FanTasia 2010: The Neighbor Zombie

You would think that in the relatively short time we have had the zombie genre that with the tremendous outpouring of projects we would have it covered. There couldn't possibly be anything else to add to the genre, right? With so many films would the genre come at risk of growing stale and pungent as the rotting flesh on the screen?  

Yet, somehow, by holy miracle, a group of four filmmakers in Korea gathered a few scraps of loose change and made an anthology film that manages to explore new perspectives. One cannot help but slap themselves on the forehead for not thinking of them first. 
The premise of the film is simple enough. A doctor in South Korea believes he has created the cure for AIDS. He is pressured to release the vaccine before it can be properly tested it is not until a few months later that a worldwide zombie outbreak has been caused by this vaccine. This of course hits home with the recent H1N1 outbreak and the rush to get vaccinated for that. We're still waiting for those folks to turn, shotguns at our sides. But rather than go all post apocalyptic on our asses and spurn another debate about slow and fast zombies The Neighbor Zombie decidedly looks closer to home. 

Thus the film explores human reaction to the outbreak, in some ways I have never seen before. It actually brings fresh ideas to the table. The Neighbor Zombie takes advantage of the anthology structure to tell short, smart stories. However fresh the ideas are in the film this format suits them best as they probably couldn't be sustained singularly in a feature.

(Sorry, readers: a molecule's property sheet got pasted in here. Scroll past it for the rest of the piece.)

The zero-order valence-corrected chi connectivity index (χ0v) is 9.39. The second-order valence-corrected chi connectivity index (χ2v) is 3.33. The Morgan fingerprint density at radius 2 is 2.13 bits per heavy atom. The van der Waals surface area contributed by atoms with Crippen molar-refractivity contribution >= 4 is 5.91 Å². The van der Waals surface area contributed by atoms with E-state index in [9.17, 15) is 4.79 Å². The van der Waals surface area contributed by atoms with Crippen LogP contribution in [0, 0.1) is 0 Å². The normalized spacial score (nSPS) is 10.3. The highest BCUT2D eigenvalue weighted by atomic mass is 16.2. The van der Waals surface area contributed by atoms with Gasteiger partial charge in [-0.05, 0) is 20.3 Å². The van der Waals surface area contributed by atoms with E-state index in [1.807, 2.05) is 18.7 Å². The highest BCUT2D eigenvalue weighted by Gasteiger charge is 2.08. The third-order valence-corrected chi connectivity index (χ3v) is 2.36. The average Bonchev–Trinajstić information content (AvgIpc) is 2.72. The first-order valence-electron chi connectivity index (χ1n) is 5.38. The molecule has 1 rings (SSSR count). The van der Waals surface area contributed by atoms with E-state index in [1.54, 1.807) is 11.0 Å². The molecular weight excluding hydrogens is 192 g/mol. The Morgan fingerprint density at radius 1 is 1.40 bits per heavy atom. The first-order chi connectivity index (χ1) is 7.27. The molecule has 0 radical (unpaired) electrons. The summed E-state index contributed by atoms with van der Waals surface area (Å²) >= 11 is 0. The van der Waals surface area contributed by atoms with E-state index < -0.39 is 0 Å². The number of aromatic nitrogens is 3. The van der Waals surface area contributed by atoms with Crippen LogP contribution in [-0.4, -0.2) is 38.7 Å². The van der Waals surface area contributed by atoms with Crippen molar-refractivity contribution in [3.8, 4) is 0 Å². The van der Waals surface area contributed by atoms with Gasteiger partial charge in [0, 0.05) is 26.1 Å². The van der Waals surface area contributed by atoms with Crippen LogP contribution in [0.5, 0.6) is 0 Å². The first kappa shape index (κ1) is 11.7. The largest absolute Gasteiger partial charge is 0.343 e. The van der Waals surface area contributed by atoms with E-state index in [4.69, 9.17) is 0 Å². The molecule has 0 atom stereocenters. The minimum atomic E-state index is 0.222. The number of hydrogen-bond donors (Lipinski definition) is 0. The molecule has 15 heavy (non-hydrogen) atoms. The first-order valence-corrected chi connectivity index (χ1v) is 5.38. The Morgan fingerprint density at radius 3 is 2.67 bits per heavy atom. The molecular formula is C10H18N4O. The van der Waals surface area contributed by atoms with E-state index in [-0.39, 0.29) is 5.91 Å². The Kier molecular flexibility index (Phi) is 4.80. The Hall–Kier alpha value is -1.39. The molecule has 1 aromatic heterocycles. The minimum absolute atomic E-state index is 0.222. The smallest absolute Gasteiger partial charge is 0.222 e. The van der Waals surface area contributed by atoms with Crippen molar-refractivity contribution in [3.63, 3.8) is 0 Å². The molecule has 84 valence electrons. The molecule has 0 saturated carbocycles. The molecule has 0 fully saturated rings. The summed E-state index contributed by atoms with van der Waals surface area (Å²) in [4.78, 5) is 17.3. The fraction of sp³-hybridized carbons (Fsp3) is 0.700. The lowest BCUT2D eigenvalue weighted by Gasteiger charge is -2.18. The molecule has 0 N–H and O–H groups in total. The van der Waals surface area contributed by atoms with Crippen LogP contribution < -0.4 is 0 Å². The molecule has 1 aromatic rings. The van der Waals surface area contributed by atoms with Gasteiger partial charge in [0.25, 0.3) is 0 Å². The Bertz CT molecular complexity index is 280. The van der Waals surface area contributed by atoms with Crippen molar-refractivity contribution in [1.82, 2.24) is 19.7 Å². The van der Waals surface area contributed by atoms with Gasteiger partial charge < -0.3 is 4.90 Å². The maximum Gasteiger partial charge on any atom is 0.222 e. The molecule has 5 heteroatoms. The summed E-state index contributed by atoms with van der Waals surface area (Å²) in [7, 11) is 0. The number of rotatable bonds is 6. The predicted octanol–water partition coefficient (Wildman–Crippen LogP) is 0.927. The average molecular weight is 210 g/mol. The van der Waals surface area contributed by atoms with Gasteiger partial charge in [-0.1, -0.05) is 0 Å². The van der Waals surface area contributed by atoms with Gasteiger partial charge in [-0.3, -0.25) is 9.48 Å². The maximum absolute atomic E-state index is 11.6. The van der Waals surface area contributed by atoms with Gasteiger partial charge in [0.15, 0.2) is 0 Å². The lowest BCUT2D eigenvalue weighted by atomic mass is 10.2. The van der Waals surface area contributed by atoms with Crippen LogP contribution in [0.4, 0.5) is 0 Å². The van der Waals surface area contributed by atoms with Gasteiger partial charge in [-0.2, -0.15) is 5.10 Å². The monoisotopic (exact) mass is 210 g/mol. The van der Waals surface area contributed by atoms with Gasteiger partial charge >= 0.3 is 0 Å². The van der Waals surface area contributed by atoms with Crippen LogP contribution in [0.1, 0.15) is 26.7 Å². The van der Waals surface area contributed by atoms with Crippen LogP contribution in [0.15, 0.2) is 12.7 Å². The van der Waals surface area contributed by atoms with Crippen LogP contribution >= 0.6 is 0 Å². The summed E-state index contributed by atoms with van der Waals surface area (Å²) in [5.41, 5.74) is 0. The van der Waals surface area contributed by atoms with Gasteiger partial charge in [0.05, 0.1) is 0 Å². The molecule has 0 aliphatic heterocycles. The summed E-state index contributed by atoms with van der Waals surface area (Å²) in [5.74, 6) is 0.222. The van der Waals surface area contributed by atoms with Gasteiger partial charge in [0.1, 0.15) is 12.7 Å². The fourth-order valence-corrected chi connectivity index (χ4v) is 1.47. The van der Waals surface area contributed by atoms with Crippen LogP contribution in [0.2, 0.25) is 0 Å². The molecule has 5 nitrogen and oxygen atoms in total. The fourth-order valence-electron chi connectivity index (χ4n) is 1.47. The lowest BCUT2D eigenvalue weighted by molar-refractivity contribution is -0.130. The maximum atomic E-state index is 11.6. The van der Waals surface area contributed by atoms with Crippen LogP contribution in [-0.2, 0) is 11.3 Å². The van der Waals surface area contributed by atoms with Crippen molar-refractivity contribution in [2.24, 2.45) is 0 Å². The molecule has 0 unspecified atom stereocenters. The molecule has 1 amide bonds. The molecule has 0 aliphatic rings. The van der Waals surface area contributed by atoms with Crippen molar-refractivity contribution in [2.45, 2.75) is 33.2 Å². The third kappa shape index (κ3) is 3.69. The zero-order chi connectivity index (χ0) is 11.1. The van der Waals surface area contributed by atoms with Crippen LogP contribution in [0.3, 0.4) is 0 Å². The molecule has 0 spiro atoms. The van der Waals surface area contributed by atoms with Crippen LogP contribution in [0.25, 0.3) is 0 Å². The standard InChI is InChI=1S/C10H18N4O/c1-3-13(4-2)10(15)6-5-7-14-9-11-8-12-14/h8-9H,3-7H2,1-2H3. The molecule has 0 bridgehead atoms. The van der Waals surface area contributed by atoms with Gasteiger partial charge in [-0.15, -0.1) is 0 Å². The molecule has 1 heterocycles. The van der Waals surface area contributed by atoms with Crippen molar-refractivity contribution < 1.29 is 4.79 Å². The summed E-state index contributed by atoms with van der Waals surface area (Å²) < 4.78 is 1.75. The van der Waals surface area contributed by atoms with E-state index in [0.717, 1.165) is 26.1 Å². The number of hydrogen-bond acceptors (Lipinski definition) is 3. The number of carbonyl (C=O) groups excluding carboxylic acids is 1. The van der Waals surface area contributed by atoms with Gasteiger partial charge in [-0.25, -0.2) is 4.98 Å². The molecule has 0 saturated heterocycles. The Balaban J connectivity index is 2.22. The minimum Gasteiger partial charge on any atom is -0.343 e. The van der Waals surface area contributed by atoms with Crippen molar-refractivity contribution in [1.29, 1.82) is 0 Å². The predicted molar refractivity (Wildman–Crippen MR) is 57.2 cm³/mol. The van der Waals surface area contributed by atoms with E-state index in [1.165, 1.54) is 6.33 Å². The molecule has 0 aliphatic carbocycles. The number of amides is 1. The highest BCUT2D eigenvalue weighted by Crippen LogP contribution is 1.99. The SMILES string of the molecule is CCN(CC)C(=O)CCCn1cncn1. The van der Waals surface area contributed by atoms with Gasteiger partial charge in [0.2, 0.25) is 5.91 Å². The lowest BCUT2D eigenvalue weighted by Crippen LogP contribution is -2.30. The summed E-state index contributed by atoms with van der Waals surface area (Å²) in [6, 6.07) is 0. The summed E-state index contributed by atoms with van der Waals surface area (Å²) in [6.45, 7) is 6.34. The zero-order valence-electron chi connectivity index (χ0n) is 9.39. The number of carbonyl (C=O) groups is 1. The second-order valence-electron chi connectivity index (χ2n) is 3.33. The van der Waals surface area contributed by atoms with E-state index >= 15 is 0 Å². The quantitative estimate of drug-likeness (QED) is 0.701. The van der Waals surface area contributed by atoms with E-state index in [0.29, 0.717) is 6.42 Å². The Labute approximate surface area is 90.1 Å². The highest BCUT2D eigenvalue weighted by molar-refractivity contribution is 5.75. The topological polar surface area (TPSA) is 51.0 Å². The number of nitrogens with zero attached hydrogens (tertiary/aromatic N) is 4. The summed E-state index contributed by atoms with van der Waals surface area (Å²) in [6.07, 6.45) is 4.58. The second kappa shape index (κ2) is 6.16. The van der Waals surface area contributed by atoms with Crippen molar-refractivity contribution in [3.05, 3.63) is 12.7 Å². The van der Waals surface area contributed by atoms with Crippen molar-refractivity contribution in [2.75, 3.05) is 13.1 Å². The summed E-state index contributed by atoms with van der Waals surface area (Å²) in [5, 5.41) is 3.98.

You start with the social recluse who gets bitten by something under his bed and slowly begins to change. There is the couple that try to keep their love alive though one of them is a zombie. And what is a girl to do when she cannot go out to get meat for her turned mother? Of course, when there is a cure for the cure, there is a power struggle and those with nefarious intentions are out to make money off the suffering of others. And finally, and this is where the film really comes out unique and fresh, treating the zombie plague as just that, a disease, what do you do once you've been cured but you're still haunted by your memories. Really? Has no one ever thought to explore this idea before? Sure, you have to give yourself a way out of being a zombie by making it a plague that can be cured and not an apocryphal pandemic of the living dead. But damn. 

What The Neighbor Zombie lacks in budget and polish it more than makes up for with fresh ideas and complete entertainment throughout. The meagreness of the budget is evident. The scale of the film is small, mostly taking place in small rooms, but that also keeps the stories all the more personal and intimate instead of being lost in a charging horde of flesh eaters. The one chapter that does feature a lengthy bit of action and fighting could have been better 
technically in regards to framing and lighting but it still managed to impress. If I recall correctly the filmmakers made this film for about $15,000 which is a testament to their creativity and determination. That alone deserves sincere recognition. The Neighbor Zombie works because of their tremendous creativity.
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